While there is some speculation that the illegal activity could be in manufacturing a firearm that could pass through a metal detector or x-ray machine without detection—a violation of the obscure Undetectable Firearms Act of 1988, which expires next year—this is also not the case, as the initial prototype calls for an electric ignition system, requiring a battery and a power supply. It’s not going to be entirely plastic.
In the same Wired article, Stratasys made a contrary statement. “Stratasys reserves the right to reject an order. Members of Defense Distributed, like any U.S. citizens, are able to follow the well-established federal and state regulations to manufacture, distribute or procure a firearm in this country.” There they are up-front. The Wiki Weapon project doesn’t break any laws, they just don’t want to be a part of it.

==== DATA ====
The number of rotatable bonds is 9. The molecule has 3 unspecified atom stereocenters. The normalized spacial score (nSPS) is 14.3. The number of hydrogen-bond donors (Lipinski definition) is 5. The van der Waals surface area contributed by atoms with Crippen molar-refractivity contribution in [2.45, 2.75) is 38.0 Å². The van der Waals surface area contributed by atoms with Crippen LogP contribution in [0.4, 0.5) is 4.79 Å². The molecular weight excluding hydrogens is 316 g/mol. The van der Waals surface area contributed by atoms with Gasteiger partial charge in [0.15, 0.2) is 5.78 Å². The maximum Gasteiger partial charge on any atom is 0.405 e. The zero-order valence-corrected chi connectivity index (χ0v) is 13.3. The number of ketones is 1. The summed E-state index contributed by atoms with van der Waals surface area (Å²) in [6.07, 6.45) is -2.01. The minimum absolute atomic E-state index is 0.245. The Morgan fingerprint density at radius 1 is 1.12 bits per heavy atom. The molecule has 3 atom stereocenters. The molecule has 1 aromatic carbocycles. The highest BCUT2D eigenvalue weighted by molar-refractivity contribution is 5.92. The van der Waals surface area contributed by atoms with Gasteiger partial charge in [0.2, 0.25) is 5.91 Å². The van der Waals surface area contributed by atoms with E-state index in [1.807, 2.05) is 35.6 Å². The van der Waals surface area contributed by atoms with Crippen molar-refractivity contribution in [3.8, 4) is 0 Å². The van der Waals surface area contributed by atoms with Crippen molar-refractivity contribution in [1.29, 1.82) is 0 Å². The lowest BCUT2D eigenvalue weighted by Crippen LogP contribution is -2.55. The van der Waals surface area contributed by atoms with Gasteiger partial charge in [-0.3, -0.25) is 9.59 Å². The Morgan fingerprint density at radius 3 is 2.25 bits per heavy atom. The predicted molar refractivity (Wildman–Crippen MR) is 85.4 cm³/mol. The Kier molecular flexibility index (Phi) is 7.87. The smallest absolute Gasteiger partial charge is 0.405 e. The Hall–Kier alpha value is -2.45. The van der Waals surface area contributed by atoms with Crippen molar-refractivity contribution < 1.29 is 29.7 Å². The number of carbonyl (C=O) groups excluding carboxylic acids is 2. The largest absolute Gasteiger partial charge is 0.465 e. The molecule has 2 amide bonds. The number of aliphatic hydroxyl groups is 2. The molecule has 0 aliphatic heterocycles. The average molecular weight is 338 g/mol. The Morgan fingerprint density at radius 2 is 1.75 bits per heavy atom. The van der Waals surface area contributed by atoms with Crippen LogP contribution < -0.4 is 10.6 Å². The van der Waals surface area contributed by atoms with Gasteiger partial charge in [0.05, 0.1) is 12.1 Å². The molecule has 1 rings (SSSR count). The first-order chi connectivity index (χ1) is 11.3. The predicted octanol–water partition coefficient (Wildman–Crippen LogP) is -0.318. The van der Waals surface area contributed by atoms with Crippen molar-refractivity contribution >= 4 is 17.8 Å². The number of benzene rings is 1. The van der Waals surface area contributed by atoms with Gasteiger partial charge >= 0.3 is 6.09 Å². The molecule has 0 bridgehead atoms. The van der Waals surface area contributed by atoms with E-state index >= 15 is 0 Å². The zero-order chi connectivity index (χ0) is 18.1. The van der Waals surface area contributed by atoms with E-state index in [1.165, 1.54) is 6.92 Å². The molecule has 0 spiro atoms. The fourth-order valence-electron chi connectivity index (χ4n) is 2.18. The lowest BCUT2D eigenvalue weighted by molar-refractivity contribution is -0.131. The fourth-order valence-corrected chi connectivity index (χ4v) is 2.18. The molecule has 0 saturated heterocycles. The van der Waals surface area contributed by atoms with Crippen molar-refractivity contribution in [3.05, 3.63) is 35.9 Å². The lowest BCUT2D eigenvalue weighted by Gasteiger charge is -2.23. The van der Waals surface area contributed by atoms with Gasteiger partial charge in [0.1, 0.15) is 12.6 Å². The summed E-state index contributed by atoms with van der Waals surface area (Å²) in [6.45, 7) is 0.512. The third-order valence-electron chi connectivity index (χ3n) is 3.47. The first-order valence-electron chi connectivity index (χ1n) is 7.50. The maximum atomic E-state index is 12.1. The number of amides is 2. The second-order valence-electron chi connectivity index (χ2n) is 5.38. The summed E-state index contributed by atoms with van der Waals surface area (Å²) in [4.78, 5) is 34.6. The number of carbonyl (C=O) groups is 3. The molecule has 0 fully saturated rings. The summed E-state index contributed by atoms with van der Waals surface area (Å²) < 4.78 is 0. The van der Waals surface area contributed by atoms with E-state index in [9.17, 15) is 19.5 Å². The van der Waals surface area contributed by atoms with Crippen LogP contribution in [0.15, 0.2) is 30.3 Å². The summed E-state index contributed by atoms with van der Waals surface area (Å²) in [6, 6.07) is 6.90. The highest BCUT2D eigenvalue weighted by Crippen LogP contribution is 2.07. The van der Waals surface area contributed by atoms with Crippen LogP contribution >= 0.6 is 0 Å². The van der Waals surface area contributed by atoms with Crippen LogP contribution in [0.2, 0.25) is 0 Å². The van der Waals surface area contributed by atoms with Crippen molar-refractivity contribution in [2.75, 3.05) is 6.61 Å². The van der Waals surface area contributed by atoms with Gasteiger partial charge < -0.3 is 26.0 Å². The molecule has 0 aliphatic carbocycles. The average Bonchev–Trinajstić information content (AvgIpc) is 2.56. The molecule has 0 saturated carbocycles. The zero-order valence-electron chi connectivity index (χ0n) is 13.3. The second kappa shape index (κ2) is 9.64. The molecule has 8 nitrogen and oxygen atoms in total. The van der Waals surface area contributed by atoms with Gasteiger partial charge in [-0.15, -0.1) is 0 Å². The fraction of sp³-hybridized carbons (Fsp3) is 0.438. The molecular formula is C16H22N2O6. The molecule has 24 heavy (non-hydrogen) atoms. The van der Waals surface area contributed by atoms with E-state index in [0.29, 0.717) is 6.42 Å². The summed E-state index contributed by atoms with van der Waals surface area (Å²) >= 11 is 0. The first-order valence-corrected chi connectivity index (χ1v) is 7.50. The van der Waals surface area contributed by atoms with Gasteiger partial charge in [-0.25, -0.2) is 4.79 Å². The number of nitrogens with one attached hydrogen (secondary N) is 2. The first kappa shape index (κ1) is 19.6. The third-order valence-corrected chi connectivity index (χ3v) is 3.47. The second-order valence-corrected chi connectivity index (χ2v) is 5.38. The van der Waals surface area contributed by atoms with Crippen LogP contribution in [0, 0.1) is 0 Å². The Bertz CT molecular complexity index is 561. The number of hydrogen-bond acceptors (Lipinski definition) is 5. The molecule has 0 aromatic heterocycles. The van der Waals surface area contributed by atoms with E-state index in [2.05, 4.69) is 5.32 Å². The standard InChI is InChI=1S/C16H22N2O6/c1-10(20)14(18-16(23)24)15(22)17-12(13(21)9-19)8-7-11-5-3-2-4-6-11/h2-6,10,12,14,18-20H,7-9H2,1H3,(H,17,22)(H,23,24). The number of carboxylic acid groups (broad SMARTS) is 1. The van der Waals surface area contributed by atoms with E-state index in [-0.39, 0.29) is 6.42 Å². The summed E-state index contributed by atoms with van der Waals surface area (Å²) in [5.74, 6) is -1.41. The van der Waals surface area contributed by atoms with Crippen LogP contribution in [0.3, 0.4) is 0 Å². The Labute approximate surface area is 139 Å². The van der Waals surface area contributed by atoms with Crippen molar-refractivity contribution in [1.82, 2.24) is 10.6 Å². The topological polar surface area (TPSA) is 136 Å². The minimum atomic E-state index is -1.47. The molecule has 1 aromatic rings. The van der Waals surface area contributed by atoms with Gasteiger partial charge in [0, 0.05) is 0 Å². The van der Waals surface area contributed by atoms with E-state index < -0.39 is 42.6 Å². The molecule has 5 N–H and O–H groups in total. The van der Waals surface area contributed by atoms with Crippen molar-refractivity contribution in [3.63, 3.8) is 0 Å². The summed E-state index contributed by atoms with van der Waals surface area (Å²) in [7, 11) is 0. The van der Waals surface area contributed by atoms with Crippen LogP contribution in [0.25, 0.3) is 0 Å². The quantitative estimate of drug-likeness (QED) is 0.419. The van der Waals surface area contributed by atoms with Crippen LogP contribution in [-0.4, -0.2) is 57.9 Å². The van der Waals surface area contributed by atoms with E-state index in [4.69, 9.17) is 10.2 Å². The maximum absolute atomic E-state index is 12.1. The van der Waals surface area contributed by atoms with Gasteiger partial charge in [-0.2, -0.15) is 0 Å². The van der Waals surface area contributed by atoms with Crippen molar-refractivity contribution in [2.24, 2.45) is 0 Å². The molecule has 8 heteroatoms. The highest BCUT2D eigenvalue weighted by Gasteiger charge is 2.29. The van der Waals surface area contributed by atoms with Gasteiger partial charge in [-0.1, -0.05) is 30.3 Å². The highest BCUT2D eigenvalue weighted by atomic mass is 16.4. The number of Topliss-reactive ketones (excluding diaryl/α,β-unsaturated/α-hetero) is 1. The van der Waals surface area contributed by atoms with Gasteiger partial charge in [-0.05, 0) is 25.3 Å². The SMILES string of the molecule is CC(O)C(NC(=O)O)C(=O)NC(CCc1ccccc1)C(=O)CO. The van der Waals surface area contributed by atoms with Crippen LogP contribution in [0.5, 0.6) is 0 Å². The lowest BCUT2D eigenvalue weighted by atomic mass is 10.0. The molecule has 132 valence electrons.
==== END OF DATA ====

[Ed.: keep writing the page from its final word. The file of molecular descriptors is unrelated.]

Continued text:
Wilson doesn’t plan on stopping any time soon just the same. “Of course I’m scrambling now. I’m trying to figure out, well, how can I rent an object from another party or a capital group? In the meantime, I’m doing everything else. It’s just added stress,” said Wilson.
Although there’s nothing illegal about doing things this way, the Wiki Weapon project may incorporate and pay the Special (Occupational) Tax (SOT) and become a licensed firearms manufacturer. This will increase the cost of the project and temper it’s status as a collective project that lives on the Internet. But the loss of one 3D printer is hardly enough to stop the idea of free, 3D-printable guns.
“We want everyone else to not have to do these things, so fine, we’ll do them, we’ll fool around with it, we’ll pay the thousands of dollars per year. It’s just disgusting. I hate that that’s the way it is, but that’s apparently the regulatory landscape.”
Even if Wilson fails entirely, he is right that the time is coming for 3D printers. Someone will make this, one way or another. And in time, 3D printers won’t just be limited to plastics.